Migrating a Flash Application to Flex

Towards the end of last year, I was contacted by Macromedia to write an article for the February 2005 issue of their Macromedia Edge magazine. As the topic, I chose "Migrating from Flash to Flex" -- something that is made very simple when you architect your Flash applications with a clear separation of presentation and business logic and using the V2 components, the event model and a form-based approach. I saw the Edge article as a teaser for a longer DevNet article but things were not to be. At the last moment, I was informed that the title of my article had been changed from "An Introduction to Migrating Flash applications to Flex" to "Tips for Using Flash Assets in Flex Applications". The only reason I can give for this is that the article ran contrary to how Macromedia was trying to place the relationship between Flash and Flex at the time: Basically, that Flash and Flex were very different (partly to justify the huge price difference) and that Flash could be used to create assets for Flex. This is also why Macromedia was trying so hard to push Flex as a server when myself and several others (notably Darron Schall) had publicly stated from the very beginning that there was no reason for Flex to be a server. (All this was a tactic to lure J2EE programmers by creating an *expensive* nail to fit the hammers that Java folk carry.)

I've always believed that Flex 1 was an exercise in short-sightedness by Macromedia: We had a chance to really plant Flex as the primary technology for web application development but might have blown it while chasing some high-paying Enterprise accounts. What did Flex lose in the process? Developers. Flex beat Microsoft to market but you wouldn't know it by the number of Flex developers that exist today. What a wasted chance. I'm glad to see that Macromedia has realized this and is opening up Flex 2 to a much wider group of developers by radically altering the pricing. I just hope it's not too little, too late. This is a question of short-term profit versus long-term survival and with Flex 1, Macromedia favored the former at the expense of practically guaranteeing itself the latter. It remains to be seen what the dominant technology for web applications will be.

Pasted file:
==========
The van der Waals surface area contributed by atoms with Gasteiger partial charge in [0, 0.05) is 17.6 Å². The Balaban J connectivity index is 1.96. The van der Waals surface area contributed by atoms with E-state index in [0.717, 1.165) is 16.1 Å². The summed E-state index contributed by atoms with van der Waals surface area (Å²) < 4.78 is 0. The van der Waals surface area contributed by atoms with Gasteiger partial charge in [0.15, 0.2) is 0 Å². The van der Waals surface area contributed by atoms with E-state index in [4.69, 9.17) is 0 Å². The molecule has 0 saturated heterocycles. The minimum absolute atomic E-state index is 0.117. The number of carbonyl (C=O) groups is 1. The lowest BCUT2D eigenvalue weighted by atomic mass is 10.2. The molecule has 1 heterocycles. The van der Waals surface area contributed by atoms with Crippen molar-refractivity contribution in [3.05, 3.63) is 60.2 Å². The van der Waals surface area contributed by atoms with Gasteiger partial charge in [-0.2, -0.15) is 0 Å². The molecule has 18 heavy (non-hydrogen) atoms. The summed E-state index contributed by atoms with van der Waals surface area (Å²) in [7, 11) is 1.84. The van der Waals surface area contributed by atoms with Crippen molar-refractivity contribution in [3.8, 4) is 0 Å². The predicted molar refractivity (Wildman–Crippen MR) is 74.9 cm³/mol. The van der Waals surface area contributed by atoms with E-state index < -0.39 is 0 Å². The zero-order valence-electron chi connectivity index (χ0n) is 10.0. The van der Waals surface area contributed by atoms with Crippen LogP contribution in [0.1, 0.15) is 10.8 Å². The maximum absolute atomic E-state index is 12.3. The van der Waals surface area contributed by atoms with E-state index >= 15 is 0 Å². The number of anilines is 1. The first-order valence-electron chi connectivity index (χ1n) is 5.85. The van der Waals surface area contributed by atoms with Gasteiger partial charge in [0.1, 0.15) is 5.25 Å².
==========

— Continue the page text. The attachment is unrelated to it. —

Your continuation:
In any case, this morning I received an email thanking me for my Macromedia Edge article: "Please pass on our thanks to him for such a neat and concise overview of what will be involved in our migration. It has taken us some time to find any resources that contain practical suggestions, his article was like a breath of fresh air!" (Thanks for the kind words!) Furthermore, the email was inquiring as to where they could find the longer version of the article that's stated as being on DevNet. Unfortunately, there is no such article on DevNet. I had actually forgotten about it, while waiting for the go ahead for the article to go up on DevNet and have been sitting on it for a quite a while so now is probably a good a time as any to release it. I've cleaned it up a bit (removed instructions to the DevNet production team, etc.) and made it into FlashPaper and PDF versions which you can download from FlashAnt.

Flash to Flex migration is a very real issue for a lot of people and will, no doubt, become an even bigger one as time goes on and most (if not all) application development for the Flash Platform moves to Flex.

Read the paper:

Migrating a Flash Application to Flex (FlashPaper/SWF)

Migrating a Flash Application to Flex (PDF)

Migrating a Flash Application to Flex Copyright © 2004 Aral Balkan. All Rights Reserved. Released under the Creative Commons Attribution-ShareAlike 2.0 England & Wales License.